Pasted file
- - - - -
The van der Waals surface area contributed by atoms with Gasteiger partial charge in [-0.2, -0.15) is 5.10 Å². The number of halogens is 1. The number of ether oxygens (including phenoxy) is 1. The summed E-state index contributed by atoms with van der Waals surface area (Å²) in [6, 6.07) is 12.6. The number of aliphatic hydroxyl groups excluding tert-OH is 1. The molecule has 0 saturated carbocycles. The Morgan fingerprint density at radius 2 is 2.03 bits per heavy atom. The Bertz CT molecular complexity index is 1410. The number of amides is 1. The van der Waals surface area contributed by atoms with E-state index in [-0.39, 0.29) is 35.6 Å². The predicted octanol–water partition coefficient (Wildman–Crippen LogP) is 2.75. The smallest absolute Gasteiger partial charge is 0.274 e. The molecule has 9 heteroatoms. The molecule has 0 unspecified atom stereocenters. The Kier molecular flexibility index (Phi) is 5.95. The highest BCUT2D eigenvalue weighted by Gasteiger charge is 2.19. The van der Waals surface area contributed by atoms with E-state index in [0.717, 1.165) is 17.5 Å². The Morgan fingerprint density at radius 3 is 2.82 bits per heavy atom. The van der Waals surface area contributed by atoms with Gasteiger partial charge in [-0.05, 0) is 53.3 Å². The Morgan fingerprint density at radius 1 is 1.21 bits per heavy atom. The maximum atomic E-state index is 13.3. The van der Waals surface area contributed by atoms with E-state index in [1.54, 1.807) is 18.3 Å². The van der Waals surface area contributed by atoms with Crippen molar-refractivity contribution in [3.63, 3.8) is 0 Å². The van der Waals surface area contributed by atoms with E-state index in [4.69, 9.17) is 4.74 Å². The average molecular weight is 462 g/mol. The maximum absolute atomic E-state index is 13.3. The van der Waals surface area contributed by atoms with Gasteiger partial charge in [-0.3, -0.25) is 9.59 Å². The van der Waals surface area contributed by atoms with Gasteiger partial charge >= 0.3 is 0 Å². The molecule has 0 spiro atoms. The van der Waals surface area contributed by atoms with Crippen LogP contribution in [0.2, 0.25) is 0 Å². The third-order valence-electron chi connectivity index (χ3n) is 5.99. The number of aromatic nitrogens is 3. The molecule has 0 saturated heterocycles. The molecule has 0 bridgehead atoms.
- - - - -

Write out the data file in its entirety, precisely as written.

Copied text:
The van der Waals surface area contributed by atoms with Gasteiger partial charge in [-0.2, -0.15) is 5.10 Å². The number of halogens is 1. The number of ether oxygens (including phenoxy) is 1. The summed E-state index contributed by atoms with van der Waals surface area (Å²) in [6, 6.07) is 12.6. The number of aliphatic hydroxyl groups excluding tert-OH is 1. The molecule has 0 saturated carbocycles. The Morgan fingerprint density at radius 2 is 2.03 bits per heavy atom. The Bertz CT molecular complexity index is 1410. The number of amides is 1. The van der Waals surface area contributed by atoms with E-state index in [-0.39, 0.29) is 35.6 Å². The predicted octanol–water partition coefficient (Wildman–Crippen LogP) is 2.75. The smallest absolute Gasteiger partial charge is 0.274 e. The molecule has 9 heteroatoms. The molecule has 0 unspecified atom stereocenters. The Kier molecular flexibility index (Phi) is 5.95. The highest BCUT2D eigenvalue weighted by Gasteiger charge is 2.19. The van der Waals surface area contributed by atoms with E-state index in [0.717, 1.165) is 17.5 Å². The Morgan fingerprint density at radius 3 is 2.82 bits per heavy atom. The van der Waals surface area contributed by atoms with Gasteiger partial charge in [-0.05, 0) is 53.3 Å². The Morgan fingerprint density at radius 1 is 1.21 bits per heavy atom. The maximum atomic E-state index is 13.3. The van der Waals surface area contributed by atoms with E-state index in [1.54, 1.807) is 18.3 Å². The van der Waals surface area contributed by atoms with Crippen molar-refractivity contribution in [3.63, 3.8) is 0 Å². The van der Waals surface area contributed by atoms with E-state index in [4.69, 9.17) is 4.74 Å². The average molecular weight is 462 g/mol. The maximum absolute atomic E-state index is 13.3. The van der Waals surface area contributed by atoms with Gasteiger partial charge in [-0.3, -0.25) is 9.59 Å². The van der Waals surface area contributed by atoms with Gasteiger partial charge >= 0.3 is 0 Å². The molecule has 0 spiro atoms. The van der Waals surface area contributed by atoms with Crippen LogP contribution in [0.2, 0.25) is 0 Å². The third-order valence-electron chi connectivity index (χ3n) is 5.99. The number of aromatic nitrogens is 3. The molecule has 0 saturated heterocycles. The molecule has 0 bridgehead atoms.